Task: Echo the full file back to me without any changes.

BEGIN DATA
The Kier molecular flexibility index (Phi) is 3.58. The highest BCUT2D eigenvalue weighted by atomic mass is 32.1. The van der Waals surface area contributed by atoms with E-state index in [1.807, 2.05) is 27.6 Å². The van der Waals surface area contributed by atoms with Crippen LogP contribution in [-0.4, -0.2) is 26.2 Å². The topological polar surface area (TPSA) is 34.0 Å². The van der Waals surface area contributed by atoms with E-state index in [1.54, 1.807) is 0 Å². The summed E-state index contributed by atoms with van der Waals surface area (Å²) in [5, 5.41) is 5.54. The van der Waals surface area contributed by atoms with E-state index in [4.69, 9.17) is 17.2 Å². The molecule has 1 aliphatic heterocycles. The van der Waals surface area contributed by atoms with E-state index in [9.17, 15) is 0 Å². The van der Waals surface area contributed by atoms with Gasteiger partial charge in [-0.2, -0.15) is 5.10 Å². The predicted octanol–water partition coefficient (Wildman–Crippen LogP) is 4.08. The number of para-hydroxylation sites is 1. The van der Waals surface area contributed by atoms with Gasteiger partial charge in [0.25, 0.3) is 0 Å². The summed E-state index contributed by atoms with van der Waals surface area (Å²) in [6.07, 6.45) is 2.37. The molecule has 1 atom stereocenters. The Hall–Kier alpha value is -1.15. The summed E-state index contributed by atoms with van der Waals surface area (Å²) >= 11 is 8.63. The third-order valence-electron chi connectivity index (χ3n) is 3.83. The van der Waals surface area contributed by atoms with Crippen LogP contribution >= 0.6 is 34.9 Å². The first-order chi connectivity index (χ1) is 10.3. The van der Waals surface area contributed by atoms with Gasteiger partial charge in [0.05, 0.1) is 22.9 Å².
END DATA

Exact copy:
The Kier molecular flexibility index (Phi) is 3.58. The highest BCUT2D eigenvalue weighted by atomic mass is 32.1. The van der Waals surface area contributed by atoms with E-state index in [1.807, 2.05) is 27.6 Å². The van der Waals surface area contributed by atoms with Crippen LogP contribution in [-0.4, -0.2) is 26.2 Å². The topological polar surface area (TPSA) is 34.0 Å². The van der Waals surface area contributed by atoms with E-state index in [1.54, 1.807) is 0 Å². The summed E-state index contributed by atoms with van der Waals surface area (Å²) in [5, 5.41) is 5.54. The van der Waals surface area contributed by atoms with E-state index in [4.69, 9.17) is 17.2 Å². The molecule has 1 aliphatic heterocycles. The van der Waals surface area contributed by atoms with E-state index in [9.17, 15) is 0 Å². The van der Waals surface area contributed by atoms with Gasteiger partial charge in [-0.2, -0.15) is 5.10 Å². The predicted octanol–water partition coefficient (Wildman–Crippen LogP) is 4.08. The number of para-hydroxylation sites is 1. The van der Waals surface area contributed by atoms with Gasteiger partial charge in [0.25, 0.3) is 0 Å². The summed E-state index contributed by atoms with van der Waals surface area (Å²) in [6.07, 6.45) is 2.37. The molecule has 1 atom stereocenters. The Hall–Kier alpha value is -1.15. The summed E-state index contributed by atoms with van der Waals surface area (Å²) >= 11 is 8.63. The third-order valence-electron chi connectivity index (χ3n) is 3.83. The van der Waals surface area contributed by atoms with Crippen LogP contribution >= 0.6 is 34.9 Å². The first-order chi connectivity index (χ1) is 10.3. The van der Waals surface area contributed by atoms with Gasteiger partial charge in [0.05, 0.1) is 22.9 Å².